I can’t describe John Wolseley’s work easily. I might say that he is an explorer or an archeologist or an artist. His work makes me get lost. I was looking for a book to blog about from my bookshelf and pulled this one out Lines For Birds by Barry Hill and John Wolseley, Poems and Paintings. I thought I might flick through and find a beautiful work to share but that was an hour ago. I have flicked and read and my mind has wandered in the same way Wolsley’s work takes you on an exploration through mark making.
With Carla yesterday spotting birds in the lush hills and cool bush, getting caught in a downpour and steamy hot weather reminded me of Wolsley. His work unfolds like the weather and colour of a day. He involves the paper in a landscape and draws from his immersion in what surrounds him. At times he lets the bush impact and may bury a work or leave it alone for some time and return to check on it’s alone-ness. He uses maps, weather, writing and meticulous drawing as well as random marks made by the environment.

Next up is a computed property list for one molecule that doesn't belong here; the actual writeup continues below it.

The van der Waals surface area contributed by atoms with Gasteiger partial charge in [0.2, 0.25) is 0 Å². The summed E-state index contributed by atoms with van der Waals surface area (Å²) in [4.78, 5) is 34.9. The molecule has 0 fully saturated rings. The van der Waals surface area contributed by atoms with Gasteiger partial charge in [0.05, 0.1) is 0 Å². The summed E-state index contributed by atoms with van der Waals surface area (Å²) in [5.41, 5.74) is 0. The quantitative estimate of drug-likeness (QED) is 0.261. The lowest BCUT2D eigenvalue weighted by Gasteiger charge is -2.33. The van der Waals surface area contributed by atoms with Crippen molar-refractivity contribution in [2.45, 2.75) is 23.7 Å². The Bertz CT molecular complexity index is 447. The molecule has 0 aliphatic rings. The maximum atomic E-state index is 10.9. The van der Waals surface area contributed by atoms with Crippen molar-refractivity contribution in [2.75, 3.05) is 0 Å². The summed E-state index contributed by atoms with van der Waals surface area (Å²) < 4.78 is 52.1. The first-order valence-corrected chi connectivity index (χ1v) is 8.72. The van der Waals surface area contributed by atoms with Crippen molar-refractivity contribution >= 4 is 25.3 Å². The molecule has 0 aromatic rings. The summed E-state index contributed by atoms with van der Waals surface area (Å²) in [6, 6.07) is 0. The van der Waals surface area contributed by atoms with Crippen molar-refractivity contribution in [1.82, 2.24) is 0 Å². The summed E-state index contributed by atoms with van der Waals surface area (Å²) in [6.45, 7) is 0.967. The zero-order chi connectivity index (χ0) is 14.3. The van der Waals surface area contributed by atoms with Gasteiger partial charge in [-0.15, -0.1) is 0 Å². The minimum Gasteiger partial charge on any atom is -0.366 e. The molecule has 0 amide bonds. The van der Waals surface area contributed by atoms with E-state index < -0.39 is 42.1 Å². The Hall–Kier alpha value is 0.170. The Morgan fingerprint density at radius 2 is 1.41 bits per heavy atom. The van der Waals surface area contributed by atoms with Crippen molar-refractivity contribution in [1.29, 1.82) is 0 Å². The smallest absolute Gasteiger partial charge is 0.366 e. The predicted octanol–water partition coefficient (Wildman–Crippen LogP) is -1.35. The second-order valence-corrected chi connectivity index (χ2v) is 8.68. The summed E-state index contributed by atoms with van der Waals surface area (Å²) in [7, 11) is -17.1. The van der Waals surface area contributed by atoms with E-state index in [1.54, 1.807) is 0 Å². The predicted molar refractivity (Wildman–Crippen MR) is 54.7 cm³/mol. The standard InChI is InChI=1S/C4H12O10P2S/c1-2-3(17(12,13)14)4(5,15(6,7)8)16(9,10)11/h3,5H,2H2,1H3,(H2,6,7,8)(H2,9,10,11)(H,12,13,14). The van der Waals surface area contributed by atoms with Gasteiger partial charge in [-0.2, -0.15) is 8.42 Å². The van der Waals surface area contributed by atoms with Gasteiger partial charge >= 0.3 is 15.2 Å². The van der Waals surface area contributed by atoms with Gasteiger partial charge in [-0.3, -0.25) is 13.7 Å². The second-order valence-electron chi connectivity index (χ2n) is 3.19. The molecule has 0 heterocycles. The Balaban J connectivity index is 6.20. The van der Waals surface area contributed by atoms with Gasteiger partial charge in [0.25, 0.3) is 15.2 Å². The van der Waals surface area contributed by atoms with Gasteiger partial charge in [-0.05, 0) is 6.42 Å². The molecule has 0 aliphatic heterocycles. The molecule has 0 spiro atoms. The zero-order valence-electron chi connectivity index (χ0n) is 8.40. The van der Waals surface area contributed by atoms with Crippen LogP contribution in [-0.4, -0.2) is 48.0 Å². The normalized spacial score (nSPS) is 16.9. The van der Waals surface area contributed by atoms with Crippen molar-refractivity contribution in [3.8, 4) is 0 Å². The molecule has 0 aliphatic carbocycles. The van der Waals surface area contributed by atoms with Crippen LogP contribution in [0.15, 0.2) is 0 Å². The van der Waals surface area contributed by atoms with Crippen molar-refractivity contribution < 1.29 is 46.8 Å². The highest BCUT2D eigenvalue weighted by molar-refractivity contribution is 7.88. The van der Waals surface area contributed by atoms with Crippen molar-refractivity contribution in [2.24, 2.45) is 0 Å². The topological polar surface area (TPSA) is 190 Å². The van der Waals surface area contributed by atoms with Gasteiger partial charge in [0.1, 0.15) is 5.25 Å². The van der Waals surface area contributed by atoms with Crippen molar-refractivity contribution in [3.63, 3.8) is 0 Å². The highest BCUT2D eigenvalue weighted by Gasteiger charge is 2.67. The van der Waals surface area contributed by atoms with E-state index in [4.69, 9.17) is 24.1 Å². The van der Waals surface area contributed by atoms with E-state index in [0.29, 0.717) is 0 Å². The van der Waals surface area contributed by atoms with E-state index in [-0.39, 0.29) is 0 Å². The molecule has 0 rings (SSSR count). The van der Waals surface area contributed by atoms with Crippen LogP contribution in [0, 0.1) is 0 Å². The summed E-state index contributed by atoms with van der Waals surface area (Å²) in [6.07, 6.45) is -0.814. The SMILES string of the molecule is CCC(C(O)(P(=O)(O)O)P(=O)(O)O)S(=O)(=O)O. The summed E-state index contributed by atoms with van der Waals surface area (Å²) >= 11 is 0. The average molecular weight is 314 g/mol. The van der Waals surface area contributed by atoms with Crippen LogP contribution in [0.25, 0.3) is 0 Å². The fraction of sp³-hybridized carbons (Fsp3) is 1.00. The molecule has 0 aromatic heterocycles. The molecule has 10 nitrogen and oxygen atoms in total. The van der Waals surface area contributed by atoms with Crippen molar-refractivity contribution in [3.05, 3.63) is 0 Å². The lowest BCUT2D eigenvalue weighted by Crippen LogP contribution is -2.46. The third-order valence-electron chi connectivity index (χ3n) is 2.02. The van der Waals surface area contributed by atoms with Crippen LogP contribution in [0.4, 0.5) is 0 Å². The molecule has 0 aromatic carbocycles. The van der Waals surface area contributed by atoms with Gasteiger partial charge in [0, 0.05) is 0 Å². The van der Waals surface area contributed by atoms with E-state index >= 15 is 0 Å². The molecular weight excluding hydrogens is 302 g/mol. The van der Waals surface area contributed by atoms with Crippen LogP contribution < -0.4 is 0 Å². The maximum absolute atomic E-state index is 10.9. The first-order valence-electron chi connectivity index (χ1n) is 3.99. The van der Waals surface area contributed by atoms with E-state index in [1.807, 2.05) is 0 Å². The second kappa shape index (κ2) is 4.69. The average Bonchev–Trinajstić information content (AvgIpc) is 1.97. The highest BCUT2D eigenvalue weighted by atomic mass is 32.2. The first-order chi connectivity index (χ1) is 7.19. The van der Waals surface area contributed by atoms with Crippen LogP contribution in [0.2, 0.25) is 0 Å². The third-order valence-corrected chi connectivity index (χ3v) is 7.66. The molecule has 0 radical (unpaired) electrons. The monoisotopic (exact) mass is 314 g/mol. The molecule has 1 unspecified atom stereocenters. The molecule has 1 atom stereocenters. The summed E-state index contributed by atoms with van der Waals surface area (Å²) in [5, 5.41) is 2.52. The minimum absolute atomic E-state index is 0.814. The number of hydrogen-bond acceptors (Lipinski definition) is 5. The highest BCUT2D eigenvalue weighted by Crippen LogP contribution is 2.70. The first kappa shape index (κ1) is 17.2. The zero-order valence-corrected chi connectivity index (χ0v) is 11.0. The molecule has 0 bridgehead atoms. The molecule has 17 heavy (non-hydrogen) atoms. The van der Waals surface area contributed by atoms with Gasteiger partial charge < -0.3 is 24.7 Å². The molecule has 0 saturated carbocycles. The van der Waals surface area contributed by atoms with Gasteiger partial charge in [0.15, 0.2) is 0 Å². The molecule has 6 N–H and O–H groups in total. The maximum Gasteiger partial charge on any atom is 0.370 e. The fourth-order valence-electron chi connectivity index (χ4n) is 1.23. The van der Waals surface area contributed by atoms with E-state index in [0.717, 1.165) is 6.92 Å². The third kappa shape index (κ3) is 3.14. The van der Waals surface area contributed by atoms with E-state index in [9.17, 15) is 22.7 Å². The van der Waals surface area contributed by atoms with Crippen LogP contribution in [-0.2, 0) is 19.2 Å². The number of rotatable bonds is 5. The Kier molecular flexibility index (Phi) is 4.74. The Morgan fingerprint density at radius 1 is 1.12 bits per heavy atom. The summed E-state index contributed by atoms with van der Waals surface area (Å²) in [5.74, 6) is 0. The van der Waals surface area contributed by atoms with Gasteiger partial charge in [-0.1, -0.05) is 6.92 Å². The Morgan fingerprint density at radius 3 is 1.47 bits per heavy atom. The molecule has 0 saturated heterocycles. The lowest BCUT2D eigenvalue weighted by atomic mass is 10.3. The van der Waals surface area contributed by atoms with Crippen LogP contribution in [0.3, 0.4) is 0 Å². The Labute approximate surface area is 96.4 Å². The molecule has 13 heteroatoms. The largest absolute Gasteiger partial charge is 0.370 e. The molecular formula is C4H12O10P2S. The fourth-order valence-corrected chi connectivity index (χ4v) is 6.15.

Poetry is just another extension of his work and it’s understandable that words would go hand in hand with his artwork. He is a truly remarkable artist and I have never enjoyed an art book as much as his Landmarks by Sasha Grishin. I remember sitting up in bed scribbling notes madly into my sketch book. Lines for Birds is not only about Wolseley’s work but poetry on birds. I have included this excerpt from one of the poems by Barry Hill,
There were two birds. One, in pencil, dreamed on graphite leaves,
it’s belly full of perfect fit with bed and dance and dinner.
The more I looked the more I thought it merged with fine matter
drawn with the ease with which it could be erased.